John Edmark

Lecturer
Stanford University
Stanford, California, USA
Much of my work celebrates the patterns underlying space and growth. Through kinetic sculptures and transformable objects, I strive to give viewers access to the surprising structures hidden within apparently amorphous space.

While art is often a vehicle for fantasy, my work is an invitation to plunge deeper into our own world and discover just how astonishing it can be. In experiencing a surprising behavior, one’s sense of wonder and delight is increased by the recognition that it is occurring within the context of actual physical constraints. The works can be thought of as instruments that amplify our awareness of the sometimes tenuous relationship between facts and perception.
BLOOM 3.12.2016 SWM V3.0 “Meander”
35 x 30 x 30 cm
3-d printed nylon with animator (arduino, LED, motor)
2016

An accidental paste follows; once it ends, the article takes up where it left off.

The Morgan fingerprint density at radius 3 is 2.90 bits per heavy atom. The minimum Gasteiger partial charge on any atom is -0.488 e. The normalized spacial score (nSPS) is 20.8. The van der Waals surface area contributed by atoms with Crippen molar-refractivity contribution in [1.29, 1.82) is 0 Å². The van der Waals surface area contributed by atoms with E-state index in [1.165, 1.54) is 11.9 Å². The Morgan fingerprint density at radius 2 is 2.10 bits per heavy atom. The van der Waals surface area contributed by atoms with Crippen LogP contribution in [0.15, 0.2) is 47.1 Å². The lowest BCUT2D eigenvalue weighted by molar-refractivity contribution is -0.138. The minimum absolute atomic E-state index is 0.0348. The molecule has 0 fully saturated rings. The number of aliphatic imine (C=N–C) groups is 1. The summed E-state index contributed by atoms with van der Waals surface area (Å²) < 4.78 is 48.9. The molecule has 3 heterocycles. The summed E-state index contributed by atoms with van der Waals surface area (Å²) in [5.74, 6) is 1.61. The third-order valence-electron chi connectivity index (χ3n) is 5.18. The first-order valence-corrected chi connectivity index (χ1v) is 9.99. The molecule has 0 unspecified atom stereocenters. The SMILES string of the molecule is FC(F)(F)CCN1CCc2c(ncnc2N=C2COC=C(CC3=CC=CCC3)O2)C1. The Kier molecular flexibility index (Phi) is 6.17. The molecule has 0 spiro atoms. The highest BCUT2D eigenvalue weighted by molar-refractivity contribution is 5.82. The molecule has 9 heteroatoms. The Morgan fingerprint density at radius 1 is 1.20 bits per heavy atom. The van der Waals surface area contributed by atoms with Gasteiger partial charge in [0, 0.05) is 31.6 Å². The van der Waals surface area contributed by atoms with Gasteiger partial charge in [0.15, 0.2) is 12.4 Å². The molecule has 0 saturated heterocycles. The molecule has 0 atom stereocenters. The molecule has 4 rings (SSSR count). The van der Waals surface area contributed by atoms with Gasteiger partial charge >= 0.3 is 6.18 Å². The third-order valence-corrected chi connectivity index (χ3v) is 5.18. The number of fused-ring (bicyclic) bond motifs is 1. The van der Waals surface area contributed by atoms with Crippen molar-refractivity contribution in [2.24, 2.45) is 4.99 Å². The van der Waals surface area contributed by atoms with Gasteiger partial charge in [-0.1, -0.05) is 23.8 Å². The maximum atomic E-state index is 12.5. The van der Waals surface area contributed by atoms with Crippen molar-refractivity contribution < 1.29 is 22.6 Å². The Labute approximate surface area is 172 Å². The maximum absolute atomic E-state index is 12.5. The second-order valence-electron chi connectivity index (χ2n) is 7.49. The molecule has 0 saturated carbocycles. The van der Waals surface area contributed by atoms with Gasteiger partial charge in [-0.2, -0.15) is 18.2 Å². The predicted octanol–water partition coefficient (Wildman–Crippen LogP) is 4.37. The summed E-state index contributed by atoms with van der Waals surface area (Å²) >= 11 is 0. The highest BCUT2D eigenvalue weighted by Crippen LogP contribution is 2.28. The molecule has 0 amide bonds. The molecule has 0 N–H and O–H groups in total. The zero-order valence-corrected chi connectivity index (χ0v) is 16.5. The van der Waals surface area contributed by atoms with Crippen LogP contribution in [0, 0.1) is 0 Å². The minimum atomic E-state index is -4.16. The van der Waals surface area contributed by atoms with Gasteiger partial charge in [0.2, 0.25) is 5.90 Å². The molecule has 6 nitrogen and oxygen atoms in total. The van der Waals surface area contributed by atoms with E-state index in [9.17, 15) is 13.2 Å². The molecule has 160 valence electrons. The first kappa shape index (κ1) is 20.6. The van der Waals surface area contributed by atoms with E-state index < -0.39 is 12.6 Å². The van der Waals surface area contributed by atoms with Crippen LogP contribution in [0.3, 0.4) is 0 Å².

Blooms are 3D printed sculptures designed to animate when spun under a strobe light. Unlike a 3D zoetrope, which animates a sequence of small changes to objects, a bloom animates as a single self-contained sculpture. The bloom’s animation effect is achieved by progressive rotations of the golden ratio, phi (ϕ), the same ratio that nature employs to generate the spiral patterns we see in pinecones and sunflowers. The rotational speed and strobe rate of the bloom are synchronized so that one flash occurs every time the bloom turns 137.5º (the angular version of phi). Each bloom’s particular form and behavior is determined by a unique parametric seed I call a phi-nome (/fī nōm/).